A local doctor called in a favor to military staff at the Fort Stewart Army base in Hinesville. Soldiers flew Amanda swiftly back to Atlanta inside a Black Hawk helicopter, she said.


She celebrated her 12th birthday in the hospital and was released after her last chemotherapy treatment in January, 2001.


“Doctors said, ‘This is all we can do,’” Amanda explained. “So every month I would go back (Egleston) for a checkup to make sure there were no cancer cells in my body … then it turned into years … after five years, my doctors said the other ‘C’ word. They said I was cured … God just healed my body.”


Sadly, Amanda did not see or hear from Josh in the following years. Both their families had moved away from Georgia. Amanda graduated from high school; Josh was busy working with the Federal Emergency Management Agency after Hurricane Katrina.


But Amanda never forgot about Josh – nor the hope he gave her as she battled cancer.


In 2006, Amanda decided to look for Josh on the then popular social networking site “Myspace.” She did not find him, but did locate his brother Justin and sent him a message.


“Justin messaged me back and said, ‘Josh wants your phone number. Here is his number,’” Amanda remembered with a laugh.


“I called him, but he didn’t answer … the next day Josh called me. The first question he asked me was, ‘Do you have a boyfriend?’ I said, ‘Yes.’ And he said, ‘Well, I can take care of that,’” she said with a twinkle in her eye.


Amanda and Josh agreed to meet on Hilton Head Island, South Carolina for a “reunion” of sorts. But April 2, 2006 turned out to be much more than a quick social gathering, according to the couple.


“I was finally able to tell him how I felt and how he helped me all those years ago,” said Amanda. “It was my dream come true.”


“… When she got out of the car that day, with her hair blowing in the wind, I knew one hundred percent we were going to get married,” Josh said with a smile on his face. “We ended up talking and if it wouldn’t have been so odd to everyone else, we would’ve gotten married on the beach that day.”


Instead the couple waited more than a year and exchanged wedding vows on July 7, 2007 in Savannah.


“Amanda says our marriage is a dream come true, but for me, it is really a gift,” Josh said. “I didn’t see it coming, but when the time was right and she was standing in front of me, I knew we would be married too.”


Josh’s father proudly attended their wedding day. Randy Rhye also defied the doctor’s odds and beat the same cancer as Amanda.


The couple experienced their first Christmas miracle two years later in December, 2009 when Josh and Amanda welcomed their first child; a son named Khyler. The Rhye’s second miracle came in December, 2014. The couple added a second baby to their growing family; a girl named Violet.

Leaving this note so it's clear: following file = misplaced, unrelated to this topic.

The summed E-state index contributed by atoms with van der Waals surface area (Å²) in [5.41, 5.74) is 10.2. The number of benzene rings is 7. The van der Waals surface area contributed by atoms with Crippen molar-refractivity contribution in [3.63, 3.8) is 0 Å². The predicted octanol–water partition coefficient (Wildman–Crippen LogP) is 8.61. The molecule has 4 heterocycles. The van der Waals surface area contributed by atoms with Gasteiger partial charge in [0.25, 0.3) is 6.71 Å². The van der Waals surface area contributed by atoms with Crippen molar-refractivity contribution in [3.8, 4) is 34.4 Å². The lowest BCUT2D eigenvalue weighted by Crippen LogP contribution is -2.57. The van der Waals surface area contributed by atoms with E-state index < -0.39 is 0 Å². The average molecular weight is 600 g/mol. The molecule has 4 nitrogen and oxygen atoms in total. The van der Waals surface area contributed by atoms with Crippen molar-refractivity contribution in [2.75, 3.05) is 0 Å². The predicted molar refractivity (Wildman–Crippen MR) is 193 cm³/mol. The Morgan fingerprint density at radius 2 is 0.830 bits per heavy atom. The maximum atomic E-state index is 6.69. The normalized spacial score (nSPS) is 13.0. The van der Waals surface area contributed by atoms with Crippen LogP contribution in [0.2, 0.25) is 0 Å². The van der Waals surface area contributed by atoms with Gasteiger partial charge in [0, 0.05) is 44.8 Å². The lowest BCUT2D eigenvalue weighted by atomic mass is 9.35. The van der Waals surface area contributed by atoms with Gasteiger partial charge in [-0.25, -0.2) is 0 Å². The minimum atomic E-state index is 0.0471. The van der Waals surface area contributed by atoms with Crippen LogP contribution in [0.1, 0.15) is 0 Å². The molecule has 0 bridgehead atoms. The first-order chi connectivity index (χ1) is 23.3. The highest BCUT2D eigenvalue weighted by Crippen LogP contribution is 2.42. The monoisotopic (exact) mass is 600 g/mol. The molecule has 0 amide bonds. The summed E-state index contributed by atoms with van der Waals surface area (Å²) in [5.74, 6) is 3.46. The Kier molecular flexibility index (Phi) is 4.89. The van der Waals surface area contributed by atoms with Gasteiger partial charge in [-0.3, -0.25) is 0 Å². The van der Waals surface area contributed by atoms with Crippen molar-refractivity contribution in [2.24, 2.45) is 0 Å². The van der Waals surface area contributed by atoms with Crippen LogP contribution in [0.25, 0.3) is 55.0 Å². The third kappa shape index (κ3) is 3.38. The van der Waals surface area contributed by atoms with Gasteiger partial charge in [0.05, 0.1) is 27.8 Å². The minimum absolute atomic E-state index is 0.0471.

According to Amanda’s doctors, the aggressive chemotherapy she received as a child severely limited her chances of ever becoming pregnant. Once again, she proved them wrong.


“Anything is possible,” she said. “Dreams do come true. I remember lying awake at night and I really believed I was going to marry Josh. Even throughout my sickness, I just had hope … all you need is a little bit of hope.”


The couple now harnesses that hope to inspire hundreds of people during services at ThreeLife Church on Hogansville Road, where Josh is the lead pastor.


“When God opens up to you, it’s like a treasure box,” Josh said. “When you see what he had planned for you, it will exceed anything you could have imagined or dreamed of … We don’t want people to get discouraged … because God can turn a page and make good things happen.”


“I believe we go through things to help other people,” explained Amanda.


The cancer survivor and mother of two is now using her experiences to ease the fears of children also battling the deadly disease.


She is in the process of writing a children’s book about a little girl named Hope and her fight against cancer.


“I just want to encourage people with ‘Hope.’ Not everyone will have a happy ending like I did, but I want them to have at least find a little bit of joy,” Amanda said. “God can answer prayer. He answered all of my prayers. I believe … so when people tell me things ‘can’t happen,’ I firmly say, ‘Yes, they can.’”


Amanda is living proof that Christmas miracles can come true.


But in case people do not believe her story, she is quick to pull out several scrap books.

Inside those albums, tucked among dozens of pictures of Amanda and Josh are those love letters she wrote to him many years ago.


Many answered prayers for a dying little girl who truly believed.


Melanie Ruberti is a reporter with LaGrange Daily News. She can be reached at 706-884-7311, ext. 2156.